SBIR Phase I: Large Arrays for 5G MU-MIMO Wireless Access Operating in mm-wave Frequency Bands

Period of Performance: 07/01/2017 - 02/28/2018

$225K

Phase 1 SBIR

Recipient Firm

RF Pixels, Inc.
3340 Walnut Ave St 112 Array
Fremont, CA 94538
Firm POC, Principal Investigator

Abstract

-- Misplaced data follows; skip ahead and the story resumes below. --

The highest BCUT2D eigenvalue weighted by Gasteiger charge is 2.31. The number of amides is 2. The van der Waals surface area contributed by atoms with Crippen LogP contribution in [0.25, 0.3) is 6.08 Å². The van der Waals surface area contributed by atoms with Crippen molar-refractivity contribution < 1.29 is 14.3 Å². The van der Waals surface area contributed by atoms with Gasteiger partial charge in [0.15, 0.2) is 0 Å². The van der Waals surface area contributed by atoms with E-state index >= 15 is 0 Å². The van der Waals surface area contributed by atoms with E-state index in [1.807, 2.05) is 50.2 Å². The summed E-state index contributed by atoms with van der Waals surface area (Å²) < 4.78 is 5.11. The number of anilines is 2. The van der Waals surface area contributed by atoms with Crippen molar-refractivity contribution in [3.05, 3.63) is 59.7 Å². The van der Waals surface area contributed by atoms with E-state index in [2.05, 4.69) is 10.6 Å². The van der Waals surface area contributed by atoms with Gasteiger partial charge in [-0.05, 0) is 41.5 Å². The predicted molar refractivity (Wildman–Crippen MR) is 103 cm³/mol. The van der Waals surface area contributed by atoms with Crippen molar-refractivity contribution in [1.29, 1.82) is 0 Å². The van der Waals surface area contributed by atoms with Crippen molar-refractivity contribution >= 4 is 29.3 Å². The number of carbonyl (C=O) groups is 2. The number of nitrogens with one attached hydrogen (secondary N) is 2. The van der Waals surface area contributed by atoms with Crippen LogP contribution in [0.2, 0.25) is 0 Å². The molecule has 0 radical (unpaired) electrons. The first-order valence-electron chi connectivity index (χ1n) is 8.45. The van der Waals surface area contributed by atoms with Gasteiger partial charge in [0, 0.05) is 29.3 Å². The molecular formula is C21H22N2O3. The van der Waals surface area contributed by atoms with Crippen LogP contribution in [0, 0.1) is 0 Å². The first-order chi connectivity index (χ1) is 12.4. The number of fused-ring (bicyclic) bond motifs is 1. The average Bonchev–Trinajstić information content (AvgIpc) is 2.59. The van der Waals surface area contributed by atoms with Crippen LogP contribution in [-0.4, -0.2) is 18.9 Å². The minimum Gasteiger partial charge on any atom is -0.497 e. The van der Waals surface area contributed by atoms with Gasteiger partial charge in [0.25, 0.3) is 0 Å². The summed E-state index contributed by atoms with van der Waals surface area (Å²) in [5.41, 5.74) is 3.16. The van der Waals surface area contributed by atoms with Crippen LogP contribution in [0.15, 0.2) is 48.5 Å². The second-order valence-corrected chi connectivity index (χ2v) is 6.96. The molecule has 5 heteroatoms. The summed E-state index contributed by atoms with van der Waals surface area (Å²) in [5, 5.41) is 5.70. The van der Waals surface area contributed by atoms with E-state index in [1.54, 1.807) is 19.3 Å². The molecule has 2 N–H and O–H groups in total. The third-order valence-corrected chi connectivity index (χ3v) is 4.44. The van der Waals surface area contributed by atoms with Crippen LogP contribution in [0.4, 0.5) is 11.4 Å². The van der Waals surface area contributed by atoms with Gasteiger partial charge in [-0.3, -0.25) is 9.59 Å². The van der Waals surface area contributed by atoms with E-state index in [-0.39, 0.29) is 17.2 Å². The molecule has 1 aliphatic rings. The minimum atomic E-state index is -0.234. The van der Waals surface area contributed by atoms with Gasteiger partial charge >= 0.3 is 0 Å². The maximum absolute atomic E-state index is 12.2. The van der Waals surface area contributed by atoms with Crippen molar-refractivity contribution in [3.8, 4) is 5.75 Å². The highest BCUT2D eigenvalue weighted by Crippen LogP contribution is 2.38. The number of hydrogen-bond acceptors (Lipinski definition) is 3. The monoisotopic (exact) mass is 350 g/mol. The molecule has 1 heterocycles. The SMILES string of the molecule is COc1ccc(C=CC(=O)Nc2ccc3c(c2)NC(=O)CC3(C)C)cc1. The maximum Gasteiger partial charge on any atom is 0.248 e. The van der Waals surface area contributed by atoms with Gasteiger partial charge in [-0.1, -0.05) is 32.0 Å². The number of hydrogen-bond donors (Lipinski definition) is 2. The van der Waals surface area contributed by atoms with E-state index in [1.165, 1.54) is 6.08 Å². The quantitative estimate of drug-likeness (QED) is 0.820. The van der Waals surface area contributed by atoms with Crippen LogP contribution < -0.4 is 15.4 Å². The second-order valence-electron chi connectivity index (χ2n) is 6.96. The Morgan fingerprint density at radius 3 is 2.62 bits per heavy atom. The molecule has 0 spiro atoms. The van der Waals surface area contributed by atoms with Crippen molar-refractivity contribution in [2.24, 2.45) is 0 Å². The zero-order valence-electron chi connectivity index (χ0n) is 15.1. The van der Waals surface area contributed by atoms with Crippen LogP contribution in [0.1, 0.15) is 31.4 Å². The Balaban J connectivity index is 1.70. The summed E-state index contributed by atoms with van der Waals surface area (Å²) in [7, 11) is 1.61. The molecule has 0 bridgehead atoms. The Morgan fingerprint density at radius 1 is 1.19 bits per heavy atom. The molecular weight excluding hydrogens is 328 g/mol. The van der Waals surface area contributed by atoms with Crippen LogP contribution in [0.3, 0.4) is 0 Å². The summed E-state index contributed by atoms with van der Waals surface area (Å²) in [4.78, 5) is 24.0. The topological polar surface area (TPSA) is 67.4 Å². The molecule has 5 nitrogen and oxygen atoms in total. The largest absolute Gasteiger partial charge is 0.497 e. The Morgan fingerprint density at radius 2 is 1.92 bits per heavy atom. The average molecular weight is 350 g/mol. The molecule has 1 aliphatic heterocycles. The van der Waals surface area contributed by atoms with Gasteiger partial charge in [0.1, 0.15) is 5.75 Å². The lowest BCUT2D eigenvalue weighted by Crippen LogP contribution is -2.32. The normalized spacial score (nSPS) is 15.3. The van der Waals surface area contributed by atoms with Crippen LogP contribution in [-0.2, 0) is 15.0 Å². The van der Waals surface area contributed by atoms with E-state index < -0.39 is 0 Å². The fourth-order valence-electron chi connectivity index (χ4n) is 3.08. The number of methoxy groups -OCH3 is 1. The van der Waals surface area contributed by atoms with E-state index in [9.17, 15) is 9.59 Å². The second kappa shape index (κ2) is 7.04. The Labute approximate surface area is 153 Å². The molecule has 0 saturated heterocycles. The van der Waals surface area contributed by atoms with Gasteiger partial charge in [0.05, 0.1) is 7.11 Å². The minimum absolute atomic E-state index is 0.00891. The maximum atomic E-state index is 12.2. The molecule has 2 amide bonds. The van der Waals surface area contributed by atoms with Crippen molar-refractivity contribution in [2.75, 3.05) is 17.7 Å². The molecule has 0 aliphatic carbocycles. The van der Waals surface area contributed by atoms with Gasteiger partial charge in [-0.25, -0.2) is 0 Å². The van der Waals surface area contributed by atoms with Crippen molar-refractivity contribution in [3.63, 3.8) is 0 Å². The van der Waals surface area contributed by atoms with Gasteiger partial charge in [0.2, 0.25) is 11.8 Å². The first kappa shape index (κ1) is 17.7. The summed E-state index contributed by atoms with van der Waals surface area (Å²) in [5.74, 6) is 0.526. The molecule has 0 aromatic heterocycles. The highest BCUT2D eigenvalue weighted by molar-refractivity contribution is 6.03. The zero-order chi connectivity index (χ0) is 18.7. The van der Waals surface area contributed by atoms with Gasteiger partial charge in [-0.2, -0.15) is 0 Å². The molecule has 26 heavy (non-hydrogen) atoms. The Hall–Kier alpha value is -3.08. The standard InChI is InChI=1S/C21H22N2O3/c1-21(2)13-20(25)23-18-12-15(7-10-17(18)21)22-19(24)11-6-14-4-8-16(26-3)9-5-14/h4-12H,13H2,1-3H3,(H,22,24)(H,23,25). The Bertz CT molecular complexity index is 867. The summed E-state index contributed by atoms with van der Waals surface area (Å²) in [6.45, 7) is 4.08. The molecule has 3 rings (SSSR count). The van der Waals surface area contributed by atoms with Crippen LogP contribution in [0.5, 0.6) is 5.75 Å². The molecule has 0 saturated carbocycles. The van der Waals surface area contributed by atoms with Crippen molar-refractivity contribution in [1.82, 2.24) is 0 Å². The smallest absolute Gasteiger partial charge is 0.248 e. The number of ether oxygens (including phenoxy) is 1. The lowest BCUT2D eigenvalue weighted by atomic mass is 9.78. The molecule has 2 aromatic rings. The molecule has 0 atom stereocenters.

The commercial potential of this project lies in enabling much needed high wireless data rates and equal quality of service (QoS) to both densely populated areas as well as remote rural areas. 4G cellular and WiFi networks are facing a bottleneck due to proliferation of wireless devices and limited spectrum available in the currently allocated bands for wireless communications. Improving data connectivity would require new physical fiber to be laid out which is becoming impractical due to high costs vs. return on investment. The Federal Communications Commission has opened more spectrum in the mm-wave frequency spectrum (between 28-70 GHz) for mobile users to alleviate some of these issues. This project will enable spectrally efficient communication through frequency reuse for spatially separated mobile users in the mm-wave frequencies. It will also allow low cost dense deployment of 5G cellular base-stations to boost QoS. With this new paradigms in human machine interaction using machine learning can be advanced further. Remote educational programs, virtual and augmented reality (VR/AR) based learning, online health care and other new services around Internet of Things will be enhanced by better wireless connectivity. These technologies will uplift people?s lives delivering major economic and broad societal impact. This Small Business Innovation Research Phase I project proposes a revolutionary architecture that will enable massive multi-user MIMO techniques for mm-wave wireless systems to solve the spectrum scarcity issue. The mm-wave radio front end module (FEM) can reuse the same frequencies for spatially diverse mobile users with active beamforming thus enhancing the capacity of current cellular networks by 100x. A multitude of modules (1000s) will be used in a large array as a part of the mm-wave FEM making it crucial to achieve excellent power efficiency at the module level. This project will investigate a variant of Doherty power amplifier (PA) architecture to achieve highly efficient mm-wave transmitter. Module to module variation and within module variations can disturb accurate beamforming capability. Impact of these variations on forming coherent beams will be studied. A new method to calibrate a large array to tune out any module to module variation will be proposed through sufficient redundancies incorporated in the module design. Low sensitivity to calibration errors will be achieved while also trying to lower the calibration time. A new algorithm that achieves accurate simultaneous tracking of spatial mobile users to within 5-degrees using the new architecture will be proposed.